Reservist who rammed Rideau Hall with truck to ‘arrest’ Trudeau released on day parole


A former Canadian Army reservist has been granted day parole two years after he crashed his truck through the gates of Rideau Hall to confront Prime Minister Justin Trudeau with guns.

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The Parole Board of Canada has agreed to release Corey Hurren to a halfway house in an undisclosed city and also grant him “waiver privileges,” according to documents released Tuesday to Granthshala News.

The 48-year-old former Canadian Ranger has been ordered to find a job, follow counseling and take his prescribed medication. Day parole was granted for six months. His request for full parole was denied.


“The Board is of the view that if you are released on day parole, you will not pose an undue risk to society and that your release will contribute to the safety of society,” the Board wrote in its November filing. 16 decision.

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The Prime Minister’s Office declined to comment.

Hurren, fueled by anger over COVID-19 conspiracy theories and gun laws, drove his van through Manitoba and slammed into the pedestrian gates of Rideau Hall on the morning of July 2, 2020.

Armed with two shotguns and a semi-automatic rifle, they then abandoned their vehicle and drove in search of the prime minister in what a judge called a ‘politically motivated armed attack to intimidate the government elected representative of Canada”.

On March 10, 2021, Hurren was sentenced to six years for eight offenses. At the time, an Ontario judge said he was skeptical, had not given up on his conspiracy theories and posed “continued risk”.

But after 20 months, he was already granted parole on the first day. The decision stated that Hurren identified as Métis and that the loss of his culture as an Aboriginal convict was a necessary factor in the parole decision.

In its nine-page decision, the parole board wrote, “Intergenerational effects and other systemic factors have influenced Indigenous peoples and may be associated with your specific criminal behaviors. A partially redacted copy was obtained by Granthshala News.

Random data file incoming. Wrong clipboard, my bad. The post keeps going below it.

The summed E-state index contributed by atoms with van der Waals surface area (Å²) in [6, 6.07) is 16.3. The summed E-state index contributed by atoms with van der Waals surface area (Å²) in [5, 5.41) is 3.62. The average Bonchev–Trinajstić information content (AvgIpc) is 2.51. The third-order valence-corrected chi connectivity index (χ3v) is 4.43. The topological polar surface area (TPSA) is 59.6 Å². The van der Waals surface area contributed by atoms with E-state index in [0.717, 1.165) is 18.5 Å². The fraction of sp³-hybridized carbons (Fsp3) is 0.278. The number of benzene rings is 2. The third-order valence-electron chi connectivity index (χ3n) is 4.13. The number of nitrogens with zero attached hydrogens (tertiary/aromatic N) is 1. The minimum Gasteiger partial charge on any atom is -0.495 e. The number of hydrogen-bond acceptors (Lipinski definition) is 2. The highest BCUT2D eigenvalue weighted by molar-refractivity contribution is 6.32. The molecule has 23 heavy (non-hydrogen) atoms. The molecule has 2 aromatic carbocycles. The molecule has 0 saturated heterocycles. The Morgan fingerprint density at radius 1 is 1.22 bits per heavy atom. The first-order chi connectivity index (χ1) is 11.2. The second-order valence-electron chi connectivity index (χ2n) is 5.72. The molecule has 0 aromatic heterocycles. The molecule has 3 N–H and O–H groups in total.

The decision was made over objections from the Correctional Service of Canada, which argued that Hurren had shown “limited insight and remorse” and had not learned to cope with the stress he would face upon release.

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CSC also wanted the board to impose internet restrictions on Huron, to deter him from conspiracy theories, but parole officers refused to do so, judging that “given how much our society depends on the internet, it will be very difficult”.

“The Commission is required to make the least restrictive decisions that are consistent with the safety of society and the Commission does not see a sufficient connection between your Internet access and the infringement that would make such a position just and necessary”, reads- we in the decision.

The government’s Integrated Terrorism Assessment Center classified the incident as a “violent act” of ideologically motivated violent extremism involving uniformed personnel.

After passing through the Thomas Gate at Rideau Hall, Hurren abandoned his van and continued on foot with three guns, hoping to disrupt the prime minister as he held a press briefing.

A handwritten note left by Hurren in his truck explained that he was “afraid for the future of Canada and that it is now under a communist dictatorship”. He also made reference to “banning guns” and “putting the county out of business.”

Hurren was quickly confronted by RCMP officers and, during a 90-minute armed confrontation, told police he was angered by guns and COVID-19 restrictions and wanted Trudeau be arrested.

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A search of his phone revealed information about COVID-19 conspiracy theories, including falsely claiming that the COVID-19 pandemic was planned and that the PM’s response ‘equates to communism’, according to his sentencing rulings .

A specialist report found Hurren had no mental illness, or any signs of substance abuse or post-traumatic stress disorder, but said he was depressed. After losing his job, he was facing a financial crisis and his sausage business had failed.

He had decided to drive to Ottawa after receiving a call about his truck being impounded.

He pleaded guilty on February 5, 2021 and was sentenced to five years in prison – in addition to one year credited due to the time he spent in custody awaiting trial.

While the sentencing decision acknowledged that Huron was depressed, the judge said he was motivated by his political views and conspiracy theories that he did not yet believe to be false.

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The judge also said there was no indication that Huron accepted “the injustice of taking armed action to express political views.” I have heard no admission from Mr. Hurren that he acknowledges that what he did was wrong.

However, the parole board’s decision said Hurren had “made progress” during his time in prison and had begun to resolve his mental and emotional health issues, in part with medication.

“Although your parole officer is of the opinion that you have not expressed regret for your offence, you have made it clear to the board that you believe what you did was wrong,” according to the ruling.

“You said it was a bad decision and you are sorry for the loss.”

According to the Ontario Superior Court, the National Capital Commission, which manages the buildings and grounds of Rideau Hall, filed a $350,000 lawsuit against Hurren.

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